Our results indicate that the degree of group members' influence was significantly lower for the high than low levels of intimacy in participants with the higher level of cohesiveness. Although healthy controls perceived the greater level of intimacy and cohesiveness in their affiliated group, they were less influenced by the opinions of their group members. Two aspects of conformity such as informational and normative conformity have been associated with motivation. Informational conformity is based on the desire to form accurate interpretations of reality, whereas normative conformity is based on the goal of obtaining the social approval of others. A prior study of racial minorities demonstrated that the prospect of not fitting in with one's group may compel individuals to conform in order to strengthen their affiliation.16 Accordingly, individuals who maintain intimate relationships within their affiliated group may be at a reduced risk of being excluded from his or her group. Thus, these individuals would be able to make more independent decisions with fewer affiliative constraints. Interestingly, among participants with a lower intimacy level, the influence of group on the conformity tendency was more likely to be observed when the level of group cohesiveness was higher. This suggests that an individual's need for social affiliation may arise when the individual does not feel an intimate connection with other members of an otherwise cohesive group. Alternatively, the failure to observe conformity in healthy controls may be due to the emphasis on making an accurate decision within this group. Although not stated in the task instructions, participants were aware that they were participating in a study of decision making, and participants were led to believe that the accuracy of their performance on the task would be assessed. However, if participants regarded the exposure to the opinions of others as distractions, they might have attempted to use the strategy of making independent decisions to complete the task.
Another interesting result was that group influence on conformity-based decisions was greater in patients with schizophrenia than in healthy controls. This finding was true despite the reduced level of intimacy and cohesiveness within the affiliated group of patients. The results showed that participants with a lower level of intimacy and group cohesiveness were less likely to be influenced by the opinions of the group members. When an individual is less intimate with the members of his or her group, his or her need for affiliation increases and conformity becomes a way of gaining the approval of the group. However, when cohesiveness among group members is weaker, a person may sense a weaker effort within the group and as such, individuals in these groups may not rely on conformity to strengthen their affiliation. Furthermore, it has been shown that when the perceived level of consensus within a group is lower, an individual becomes less confident of the accuracy of one's intergroup beliefs.17 Thus, individuals who are less intimate with the members of a less cohesive group may rely less on group opinion. Patients with schizophrenia displayed a lower level of both intimacy and group cohesiveness; however, individuals in this group were more influenced by group opinion. That is, despite a lower level of group intimacy that may have increased the needs for affiliation of members of this group, a lower level of group cohesiveness did not mitigate group influence among the patients.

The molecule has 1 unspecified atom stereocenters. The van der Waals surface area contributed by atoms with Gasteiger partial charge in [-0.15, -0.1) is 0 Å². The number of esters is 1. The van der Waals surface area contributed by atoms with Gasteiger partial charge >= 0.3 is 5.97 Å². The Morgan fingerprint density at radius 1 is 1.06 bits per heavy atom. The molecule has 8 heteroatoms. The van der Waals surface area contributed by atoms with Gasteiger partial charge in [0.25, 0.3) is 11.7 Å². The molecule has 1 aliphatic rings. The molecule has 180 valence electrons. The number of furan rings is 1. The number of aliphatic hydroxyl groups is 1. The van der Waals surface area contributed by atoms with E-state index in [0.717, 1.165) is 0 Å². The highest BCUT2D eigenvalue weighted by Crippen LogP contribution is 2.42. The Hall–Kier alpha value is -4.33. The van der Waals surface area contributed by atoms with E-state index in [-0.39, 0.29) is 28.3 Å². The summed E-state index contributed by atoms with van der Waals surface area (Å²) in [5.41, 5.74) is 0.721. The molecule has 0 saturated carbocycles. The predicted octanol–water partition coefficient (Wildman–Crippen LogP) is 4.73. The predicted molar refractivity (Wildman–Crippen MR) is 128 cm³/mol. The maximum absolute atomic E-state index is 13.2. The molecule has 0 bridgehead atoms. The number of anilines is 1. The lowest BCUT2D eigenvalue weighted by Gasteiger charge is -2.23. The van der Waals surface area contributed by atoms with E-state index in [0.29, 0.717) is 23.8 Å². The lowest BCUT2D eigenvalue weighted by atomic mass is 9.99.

This finding indicating a greater group influence on conformity among patients with schizophrenia may be explained in relation to low self-esteem. Although it has been suggested that deviating from the attitudes and actions of others may invoke a sense of a unique personal identity,181920 other studies have reported that identifying with and conforming to a valued group can help an individual to maintain positive self-esteem.2122 Affiliative motives driving one to conform to the beliefs and behaviors of others may arise from the need to enhance, protect, or repair one's self-esteem.7 Patients with schizophrenia who show predominantly negative symptoms and who are affected by stigma have been reported to have low self-esteem.2324 They also often have had negative experience of being excluded from the majority group.25 Therefore, patients participating in day-hospital programs may have greater affiliative motives to conform.